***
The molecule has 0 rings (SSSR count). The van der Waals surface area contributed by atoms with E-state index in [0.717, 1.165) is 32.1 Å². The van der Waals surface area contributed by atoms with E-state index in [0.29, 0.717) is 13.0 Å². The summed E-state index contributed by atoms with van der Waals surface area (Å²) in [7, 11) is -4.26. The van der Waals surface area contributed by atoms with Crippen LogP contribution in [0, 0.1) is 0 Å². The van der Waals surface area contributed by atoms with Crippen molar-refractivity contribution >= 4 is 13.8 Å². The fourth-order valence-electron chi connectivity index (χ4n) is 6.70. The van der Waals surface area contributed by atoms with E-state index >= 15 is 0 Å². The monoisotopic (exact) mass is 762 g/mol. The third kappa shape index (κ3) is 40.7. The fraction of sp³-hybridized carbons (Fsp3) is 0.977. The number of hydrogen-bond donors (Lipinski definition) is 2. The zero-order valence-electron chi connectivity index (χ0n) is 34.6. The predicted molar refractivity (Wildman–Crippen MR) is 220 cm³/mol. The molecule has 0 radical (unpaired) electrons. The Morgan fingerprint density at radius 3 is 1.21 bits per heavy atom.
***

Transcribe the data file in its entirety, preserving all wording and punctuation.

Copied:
The molecule has 0 rings (SSSR count). The van der Waals surface area contributed by atoms with E-state index in [0.717, 1.165) is 32.1 Å². The van der Waals surface area contributed by atoms with E-state index in [0.29, 0.717) is 13.0 Å². The summed E-state index contributed by atoms with van der Waals surface area (Å²) in [7, 11) is -4.26. The van der Waals surface area contributed by atoms with Crippen LogP contribution in [0, 0.1) is 0 Å². The van der Waals surface area contributed by atoms with Crippen molar-refractivity contribution >= 4 is 13.8 Å². The fourth-order valence-electron chi connectivity index (χ4n) is 6.70. The van der Waals surface area contributed by atoms with E-state index >= 15 is 0 Å². The monoisotopic (exact) mass is 762 g/mol. The third kappa shape index (κ3) is 40.7. The fraction of sp³-hybridized carbons (Fsp3) is 0.977. The number of hydrogen-bond donors (Lipinski definition) is 2. The zero-order valence-electron chi connectivity index (χ0n) is 34.6. The predicted molar refractivity (Wildman–Crippen MR) is 220 cm³/mol. The molecule has 0 radical (unpaired) electrons. The Morgan fingerprint density at radius 3 is 1.21 bits per heavy atom.